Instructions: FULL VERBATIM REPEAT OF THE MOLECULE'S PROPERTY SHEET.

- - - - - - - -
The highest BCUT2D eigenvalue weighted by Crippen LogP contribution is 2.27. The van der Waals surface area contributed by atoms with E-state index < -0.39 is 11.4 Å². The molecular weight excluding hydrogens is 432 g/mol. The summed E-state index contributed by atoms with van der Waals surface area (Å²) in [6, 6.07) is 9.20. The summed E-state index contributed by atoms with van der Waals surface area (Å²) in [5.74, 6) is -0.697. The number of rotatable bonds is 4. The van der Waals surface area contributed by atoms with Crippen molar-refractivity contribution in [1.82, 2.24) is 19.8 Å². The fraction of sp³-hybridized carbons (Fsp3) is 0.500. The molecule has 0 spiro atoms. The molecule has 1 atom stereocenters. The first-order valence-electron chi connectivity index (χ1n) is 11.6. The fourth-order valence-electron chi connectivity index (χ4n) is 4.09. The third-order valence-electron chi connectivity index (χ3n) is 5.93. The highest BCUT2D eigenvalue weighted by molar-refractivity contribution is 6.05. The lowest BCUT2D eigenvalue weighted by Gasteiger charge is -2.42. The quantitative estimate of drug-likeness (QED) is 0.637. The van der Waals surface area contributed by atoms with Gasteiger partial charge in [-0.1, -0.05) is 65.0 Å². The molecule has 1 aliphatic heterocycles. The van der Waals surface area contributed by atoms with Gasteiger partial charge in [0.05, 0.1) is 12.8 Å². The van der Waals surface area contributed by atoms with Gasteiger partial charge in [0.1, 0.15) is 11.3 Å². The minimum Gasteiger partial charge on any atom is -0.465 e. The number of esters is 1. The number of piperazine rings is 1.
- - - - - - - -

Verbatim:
The highest BCUT2D eigenvalue weighted by Crippen LogP contribution is 2.27. The van der Waals surface area contributed by atoms with E-state index < -0.39 is 11.4 Å². The molecular weight excluding hydrogens is 432 g/mol. The summed E-state index contributed by atoms with van der Waals surface area (Å²) in [6, 6.07) is 9.20. The summed E-state index contributed by atoms with van der Waals surface area (Å²) in [5.74, 6) is -0.697. The number of rotatable bonds is 4. The van der Waals surface area contributed by atoms with Crippen molar-refractivity contribution in [1.82, 2.24) is 19.8 Å². The fraction of sp³-hybridized carbons (Fsp3) is 0.500. The molecule has 0 spiro atoms. The molecule has 1 atom stereocenters. The first-order valence-electron chi connectivity index (χ1n) is 11.6. The fourth-order valence-electron chi connectivity index (χ4n) is 4.09. The third-order valence-electron chi connectivity index (χ3n) is 5.93. The highest BCUT2D eigenvalue weighted by molar-refractivity contribution is 6.05. The lowest BCUT2D eigenvalue weighted by Gasteiger charge is -2.42. The quantitative estimate of drug-likeness (QED) is 0.637. The van der Waals surface area contributed by atoms with Gasteiger partial charge in [-0.1, -0.05) is 65.0 Å². The molecule has 1 aliphatic heterocycles. The van der Waals surface area contributed by atoms with Gasteiger partial charge in [0.05, 0.1) is 12.8 Å². The van der Waals surface area contributed by atoms with Gasteiger partial charge in [0.1, 0.15) is 11.3 Å². The minimum Gasteiger partial charge on any atom is -0.465 e. The number of esters is 1. The number of piperazine rings is 1.